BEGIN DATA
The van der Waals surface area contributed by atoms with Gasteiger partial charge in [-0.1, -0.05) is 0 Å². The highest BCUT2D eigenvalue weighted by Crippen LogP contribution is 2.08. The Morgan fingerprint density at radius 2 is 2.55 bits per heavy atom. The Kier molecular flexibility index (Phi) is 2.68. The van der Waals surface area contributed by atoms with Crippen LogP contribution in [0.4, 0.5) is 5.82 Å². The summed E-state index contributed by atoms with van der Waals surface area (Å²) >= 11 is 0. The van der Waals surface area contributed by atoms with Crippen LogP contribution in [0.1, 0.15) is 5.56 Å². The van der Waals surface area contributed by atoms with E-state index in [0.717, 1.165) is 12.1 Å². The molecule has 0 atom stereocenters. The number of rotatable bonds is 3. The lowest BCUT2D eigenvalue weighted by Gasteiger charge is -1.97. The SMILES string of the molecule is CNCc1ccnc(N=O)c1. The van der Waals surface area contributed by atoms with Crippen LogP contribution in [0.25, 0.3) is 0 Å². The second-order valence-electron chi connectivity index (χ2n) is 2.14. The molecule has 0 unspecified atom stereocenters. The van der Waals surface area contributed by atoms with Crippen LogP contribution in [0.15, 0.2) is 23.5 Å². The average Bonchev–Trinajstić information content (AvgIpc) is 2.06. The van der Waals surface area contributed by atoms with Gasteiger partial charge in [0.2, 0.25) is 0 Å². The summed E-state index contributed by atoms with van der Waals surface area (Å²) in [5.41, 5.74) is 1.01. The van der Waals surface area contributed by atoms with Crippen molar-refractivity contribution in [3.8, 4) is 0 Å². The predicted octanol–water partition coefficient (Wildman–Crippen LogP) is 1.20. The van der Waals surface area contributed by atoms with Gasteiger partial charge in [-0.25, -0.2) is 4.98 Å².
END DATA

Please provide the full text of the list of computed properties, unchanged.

The van der Waals surface area contributed by atoms with Gasteiger partial charge in [-0.1, -0.05) is 0 Å². The highest BCUT2D eigenvalue weighted by Crippen LogP contribution is 2.08. The Morgan fingerprint density at radius 2 is 2.55 bits per heavy atom. The Kier molecular flexibility index (Phi) is 2.68. The van der Waals surface area contributed by atoms with Crippen LogP contribution in [0.4, 0.5) is 5.82 Å². The summed E-state index contributed by atoms with van der Waals surface area (Å²) >= 11 is 0. The van der Waals surface area contributed by atoms with Crippen LogP contribution in [0.1, 0.15) is 5.56 Å². The van der Waals surface area contributed by atoms with E-state index in [0.717, 1.165) is 12.1 Å². The molecule has 0 atom stereocenters. The number of rotatable bonds is 3. The lowest BCUT2D eigenvalue weighted by Gasteiger charge is -1.97. The SMILES string of the molecule is CNCc1ccnc(N=O)c1. The van der Waals surface area contributed by atoms with Crippen LogP contribution in [0.25, 0.3) is 0 Å². The second-order valence-electron chi connectivity index (χ2n) is 2.14. The molecule has 0 unspecified atom stereocenters. The van der Waals surface area contributed by atoms with Crippen LogP contribution in [0.15, 0.2) is 23.5 Å². The average Bonchev–Trinajstić information content (AvgIpc) is 2.06. The van der Waals surface area contributed by atoms with Gasteiger partial charge in [0.2, 0.25) is 0 Å². The summed E-state index contributed by atoms with van der Waals surface area (Å²) in [5.41, 5.74) is 1.01. The van der Waals surface area contributed by atoms with Crippen molar-refractivity contribution in [3.8, 4) is 0 Å². The predicted octanol–water partition coefficient (Wildman–Crippen LogP) is 1.20. The van der Waals surface area contributed by atoms with Gasteiger partial charge in [-0.25, -0.2) is 4.98 Å².